Who Betrayed Anne Frank to Nazis? Investigators Make 'Convincing' Case

Investigators believe they have uncovered the seven-decade-old mystery of who informed the Nazis where Anne Frank and her family were hiding in the Netherlands.

The teenager, whose diary has become one of the most read books of all time, was found by police in Nazi-occupied Amsterdam inside an annex hidden behind a bookcase on August 9, 1944.

The 15-year-old, who hid in the cramped safehouse for two years with her family, was then sent to the Bergen-Belsen Nazi concentration, where she died.

For years, it's been believed that Frank's family was betrayed and that the Nazis received a tip off about where they were hiding. Despite a number of investigations, there has been no definite answer as to who may have led the Nazis to the teenager.

As reported by CBS' 60 Minutes, a team that includes Vince Pankoke, who spent three decades as an FBI special agent targeting Colombian drug cartels, has named the person responsible as Arnold van den Bergh, who died in 1950.

According to the investigators, Van den Bergh, a prominent Jewish businessman whose wife and children also lived in Amsterdam, allegedly worked as an informer to the Nazis in order to save his own family from persecution.

Speaking to 60 Minutes, Pankoke said they were able to name Van den Bergh after treating the mystery about who gave the diarist and her family up to the Nazis as if it were a criminal cold case.

"It is a circumstantial case, as many cases are. In today's crime solving, they want positive DNA evidence or video surveillance tape," Pankoke said. "We can't give you any of that. But in a historical case this old, with all the evidence that we obtained, I think it's pretty convincing."

Six-Year Investigation

Pankoke said that the investigators, who have been working on the case for the past six years, did what they would do with any cold case and opened up the previous investigations, including those headed by the Dutch police in 1948 and 1963.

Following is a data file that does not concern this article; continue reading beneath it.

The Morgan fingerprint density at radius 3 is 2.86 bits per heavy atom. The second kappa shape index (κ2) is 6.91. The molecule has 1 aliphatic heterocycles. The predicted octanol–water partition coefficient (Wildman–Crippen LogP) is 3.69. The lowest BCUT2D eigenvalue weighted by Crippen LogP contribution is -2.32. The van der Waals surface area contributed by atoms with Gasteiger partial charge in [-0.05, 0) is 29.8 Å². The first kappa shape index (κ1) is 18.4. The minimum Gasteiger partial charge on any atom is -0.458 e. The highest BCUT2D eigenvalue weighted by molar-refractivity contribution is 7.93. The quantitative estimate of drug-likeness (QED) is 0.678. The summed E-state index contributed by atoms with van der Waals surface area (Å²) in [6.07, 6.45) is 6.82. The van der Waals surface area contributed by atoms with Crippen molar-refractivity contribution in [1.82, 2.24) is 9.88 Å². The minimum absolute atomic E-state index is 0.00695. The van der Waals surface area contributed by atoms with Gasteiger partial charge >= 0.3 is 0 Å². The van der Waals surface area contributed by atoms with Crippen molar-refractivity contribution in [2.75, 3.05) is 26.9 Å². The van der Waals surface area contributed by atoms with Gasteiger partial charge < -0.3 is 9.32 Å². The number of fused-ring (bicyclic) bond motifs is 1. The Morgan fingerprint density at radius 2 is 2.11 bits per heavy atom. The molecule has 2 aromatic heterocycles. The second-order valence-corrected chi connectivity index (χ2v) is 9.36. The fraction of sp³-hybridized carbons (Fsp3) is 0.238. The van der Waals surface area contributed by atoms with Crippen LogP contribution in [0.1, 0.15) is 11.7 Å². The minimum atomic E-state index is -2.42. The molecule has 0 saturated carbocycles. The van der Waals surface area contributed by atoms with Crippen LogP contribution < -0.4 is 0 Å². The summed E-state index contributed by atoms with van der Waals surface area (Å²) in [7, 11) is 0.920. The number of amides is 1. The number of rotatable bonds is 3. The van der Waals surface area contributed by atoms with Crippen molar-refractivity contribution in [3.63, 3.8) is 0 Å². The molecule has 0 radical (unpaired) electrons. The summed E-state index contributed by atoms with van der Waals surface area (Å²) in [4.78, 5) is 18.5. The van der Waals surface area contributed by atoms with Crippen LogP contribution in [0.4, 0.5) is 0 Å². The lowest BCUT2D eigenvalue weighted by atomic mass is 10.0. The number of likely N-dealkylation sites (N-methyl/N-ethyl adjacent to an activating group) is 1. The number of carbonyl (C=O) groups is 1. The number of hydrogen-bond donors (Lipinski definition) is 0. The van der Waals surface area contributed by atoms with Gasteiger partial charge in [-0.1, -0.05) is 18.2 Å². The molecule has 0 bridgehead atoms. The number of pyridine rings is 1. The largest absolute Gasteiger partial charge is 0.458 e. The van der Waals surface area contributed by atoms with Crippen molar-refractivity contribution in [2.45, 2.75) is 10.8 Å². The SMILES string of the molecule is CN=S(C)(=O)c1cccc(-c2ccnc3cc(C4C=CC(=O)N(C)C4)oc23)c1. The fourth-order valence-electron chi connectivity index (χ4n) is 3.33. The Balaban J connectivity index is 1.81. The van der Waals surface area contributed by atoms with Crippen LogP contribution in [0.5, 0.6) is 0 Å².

However, the previous investigations were found to be "incomplete" by Pankoke's team.

"They were scattered about in probably a dozen different archives. Reports were missing. Witnesses had passed on. Memories had failed," he told 60 Minutes.

The team then began using the Dutch archives, which were used by the Nazis to hunt down Jewish people, to see if they could make any possible connection to those who were close to the hiding pace and find a reason for them to betray the Franks.

They also fed letters, maps, photos and entire books into an artificial intelligence database developed specifically for the project to identify possible links between people in Amsterdam at that time.

This led them to Van den Bergh and the revelation he served on the Jewish council, a body the Nazis set up to carry out their policies within the Jewish community on their behalf so they they might be spared being sent to concentration camps.

Handing Over Lists of Addresses

Pankoke noted that the national archive records indicated that somebody from the Jewish Council, of which Van Den Bergh was a member, was turning over lists of addresses where Jews were in hiding to the Nazis.

"There's no evidence to indicate that he knew who was hiding at any of these addresses. They were just addresses that were provided that—where Jews were known to have been in hiding," Pankoke said.

The investigators found that neither Van den Bergh or his family were sent to any death camps after the Nazis began to disband the Jewish councils, something Pankoke says could only have been possible if Van den Bergh "had some kind of leverage."

Van den Bergh's name was also mentioned in the 1963 probe, although it didn't appear to be fully investigated.

"We read just one small paragraph that mentioned that during the interview of [Anne Frank's father] Otto Frank, he told them that shortly after liberation, he received an anonymous note identifying his betrayer of the address where they were staying, the annex, as Arnold van den Bergh."

In 2018, Pankoke and the team located the son of one of the former investigators, who surprisingly was able to locate Otto Frank's copy of the note naming Van Den Bergh.

Not a 'Smoking Gun'

Pankoke told 60 Minutes that the evidence they have uncovered regarding Van den Bergh is not exactly a "smoking gun," but more like a "warm gun with the evidence of the bullet sitting nearby."

Thijs Bayens, a Dutch documentary filmmaker who also worked on the investigation, said he "found it very painful" to discover the person who may have given up the Franks was another Jew in order to save his own family.

When asked why, Bayens told 60 Minutes: "Because I feel the pain of all these people being put in a situation which is very hard for us to understand."

The Anne Frank Fonds foundation, founded by Otto Frank in 1963, and the Anne Frank House in Amsterdam have been contacted for comment.

anne frank
A memorial stone for Margot Frank and Anne Frank is pictured on the grounds of the former prisoner of war (POW) and concentration camps Bergen-Belsen in Bergen, north of Hanover, central Germany, on June 21, 2015. An investigation team has named businessman Arnold van den Bergh as the person who revealed where the teenager was hiding to the Nazis in 1944. Getty Images

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